Burnetts urge drug offenders to seize, act on ‘second chance’

It has been almost a year since David and Yvette Burnett lost their 16-year-old son Chase, who died after smoking a synthetic marijuana substance.

The Burnetts have crusaded against illegal drugs and specifically synthetic marijuana, but it was a different fight they took part in last week in a Fayette County courtroom.

They appeared as guest speakers in Fayette County’s Drug Court, which provides a two-year treatment program in lieu of criminal court to help drug addicts kick their habit and reclaim their lives.

The Burnetts watched as drug court participants approached the podium and spoke of their accomplishments and struggles over the past two weeks as they fight to stay away from drugs, held accountable by numerous random drug checks along with counseling and work in support groups.

David Burnett said he was impressed and amazed by the love and support in the room for the participants, who are working through counseling and other challenges in their efforts to get clean.

“I am humbled to hear each and every one of your amazing stories,” David Burnett said. “The love I felt in this room from all of you and your counselors, I didn’t even know this existed.”

The father then turned to the one thing each drug court participant has that his son did not get: another opportunity at life.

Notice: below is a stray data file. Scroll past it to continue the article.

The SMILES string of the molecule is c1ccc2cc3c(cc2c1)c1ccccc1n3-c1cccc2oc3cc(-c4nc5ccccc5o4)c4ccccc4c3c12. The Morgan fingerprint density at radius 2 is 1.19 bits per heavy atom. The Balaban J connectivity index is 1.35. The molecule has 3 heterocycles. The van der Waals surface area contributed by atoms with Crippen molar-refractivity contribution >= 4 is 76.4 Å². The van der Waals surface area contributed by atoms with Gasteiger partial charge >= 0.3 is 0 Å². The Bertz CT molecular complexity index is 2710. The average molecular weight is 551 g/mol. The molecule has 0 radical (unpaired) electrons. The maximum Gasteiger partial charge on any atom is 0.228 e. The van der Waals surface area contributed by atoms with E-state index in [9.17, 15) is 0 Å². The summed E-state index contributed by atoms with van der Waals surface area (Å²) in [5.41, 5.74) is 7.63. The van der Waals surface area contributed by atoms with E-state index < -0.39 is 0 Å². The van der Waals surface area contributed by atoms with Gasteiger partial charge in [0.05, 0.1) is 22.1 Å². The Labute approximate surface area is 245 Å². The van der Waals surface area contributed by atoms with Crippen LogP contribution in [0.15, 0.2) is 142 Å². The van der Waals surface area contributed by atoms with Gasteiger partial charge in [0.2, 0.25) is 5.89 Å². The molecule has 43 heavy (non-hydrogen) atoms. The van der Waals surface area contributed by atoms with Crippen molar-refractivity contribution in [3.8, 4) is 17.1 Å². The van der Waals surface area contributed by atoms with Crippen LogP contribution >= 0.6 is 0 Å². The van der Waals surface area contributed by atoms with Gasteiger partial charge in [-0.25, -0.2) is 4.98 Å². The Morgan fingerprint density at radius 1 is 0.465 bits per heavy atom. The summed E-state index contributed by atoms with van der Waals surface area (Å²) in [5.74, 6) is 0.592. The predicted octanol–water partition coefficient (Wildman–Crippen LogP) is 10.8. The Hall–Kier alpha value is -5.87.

“You all are lucky: you have another chance,” he said. “We don’t have another chance. And we had a good kid. A student athlete, very handsome, very street smart. He was going places, he was going major places in life. He’d have been a phenomenal father, a great husband, just a lot of good things. The world would have been a better place had he stayed, but he made a mistake, only one time, and it cost him his life.”

David Burnett urged the audience to make good decisions in large part because they are loved by God and their families, “and we are not promised tomorrow.”

Synthetic marijuana is so inconsistent in terms of its chemical makeup and that is a big part of its danger,” Burnett said.

“You do not know what you’re getting, I promise you,” he said. “... It can shut your lungs down like it did for our son, or it can make you go brain dead or cause a heart attack.”

Yvette Burnett noted that synthetic marijuana can also bring on psychotic episodes and cause the user to hurt his or her family, or themselves. In one case, it caused a 14-year-old child to commit suicide, she added.

After his passing, many of Chase’s fellow students and friends wrote to the family pledging to avoid illegal drugs, Yvette said. Now the Burnetts are hoping that the drug court participants can likewise learn from Chase’s one mistake to help them turn their lives around too.